Iris provides fertility services in the following areas:
- in vitro fertilisation (IVF),
- intracytoplasmic sperm injection (ICSI),
- egg freezing,
- advanced embryo selection,
- sperm donation and
- ovulation induction (OI).
Supporting each other on your fertility journey
For many couples looking to start their own families, the process can take longer than expected. Even though it may feel like everyone else is falling pregnant naturally, many couples (about one in six) experience some form of infertility.
Sometimes the cause of your infertility will be a female factor, sometimes it will be a male one. But as a couple your fertility is often a complex interaction between the two of you. Today, with constant advancements in fertility science and technologies, there is a good chance we can work out the cause of your infertility and provide you with the treatment you need, so that you can start your journey to parenthood.
Your age is a major factor in your fertility, so it’s better to act sooner rather than later. If you’ve been trying to fall pregnant for 12 months or more, it’s time to book an appointment with a fertility specialist. If you’re over 35, you should see a specialist after six months.
There’s endless information about fertility on the internet, and your friends might have their own set of opinions. Take all this with a grain of salt. Reproductive medicine is a constantly evolving field; new research is being done and new technologies are being developed all the time. Your fertility treatment might be stressful and overwhelming at times. Find an expert you can both trust, try not to pay too much attention to information coming from elsewhere, and support each other through your journey.
Fertility for single women
Advancements in technology have also made it possible – and increasingly popular – for single women to take charge of their fertility. If having children is important to you, regardless of whether or not you have a partner, you may want to consider preserving your fertility with egg freezing or using donated sperm to start your family yourself.
When trying to conceive, it’s important to prepare your body for pregnancy. As a couple, both of you can take steps to optimise your health, and increase your chances of having a safe and healthy pregnancy.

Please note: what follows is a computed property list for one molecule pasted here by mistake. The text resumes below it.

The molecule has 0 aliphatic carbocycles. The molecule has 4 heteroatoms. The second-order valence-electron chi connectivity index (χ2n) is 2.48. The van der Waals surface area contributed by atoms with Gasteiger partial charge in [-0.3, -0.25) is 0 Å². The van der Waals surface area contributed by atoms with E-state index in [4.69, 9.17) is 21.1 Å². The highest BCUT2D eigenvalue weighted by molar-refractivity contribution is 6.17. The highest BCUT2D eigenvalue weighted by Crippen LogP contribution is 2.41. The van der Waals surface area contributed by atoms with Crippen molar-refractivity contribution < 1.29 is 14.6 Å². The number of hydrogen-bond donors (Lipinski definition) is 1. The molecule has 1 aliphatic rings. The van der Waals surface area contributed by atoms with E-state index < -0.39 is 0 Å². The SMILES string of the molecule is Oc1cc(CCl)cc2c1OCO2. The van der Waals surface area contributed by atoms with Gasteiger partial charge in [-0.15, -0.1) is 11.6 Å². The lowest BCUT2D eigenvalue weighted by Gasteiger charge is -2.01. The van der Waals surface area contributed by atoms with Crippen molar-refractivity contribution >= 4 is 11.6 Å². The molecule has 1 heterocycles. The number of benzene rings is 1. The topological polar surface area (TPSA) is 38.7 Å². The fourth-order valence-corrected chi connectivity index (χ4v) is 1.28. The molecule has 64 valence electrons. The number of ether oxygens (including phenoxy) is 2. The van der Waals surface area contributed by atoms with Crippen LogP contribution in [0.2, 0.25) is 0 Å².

Visit your GP
Before making an appointment with Dr Iris Wang, you’ll need to visit your GP, who can check your immunity to conditions that could cause problems with the baby’s development, and will also do a general health check. If you’re getting a referral from your GP, you can get these checks at the same time.
Your GP should check for:
- hepatitis B,
- hepatitis C,
- HIV and
They should also
- check your full blood count,
- check your blood group and antibodies,
- check your Rh factor and
- perform a Pap test.
STIs like chlamydia and gonorrhoea can affect your fertility. If appropriate, your GP can arrange tests and treatments for these types of infections.
You should also discuss any medications you are taking with your doctor. Some medications should not be taken during pregnancy, and others might affect sperm production.
Take your vitamins
Folic acid and iodine supplements for women can reduce the risk of neural tube defects in babies, such as spina bifida, and improve the development of the baby’s brain. The National Health and Medical Research Council (NHMRC) in Australia recommends taking a 0.5mg folic acid supplement for at least three months into the pregnancy. Women who are pregnant, breastfeeding or trying to conceive should also take a 0.15mg iodine supplement.
Other supplements are not normally necessary, but you may find taking a multivitamin specifically for pregnancy or ovulation benefits your overall health.
Treat your body well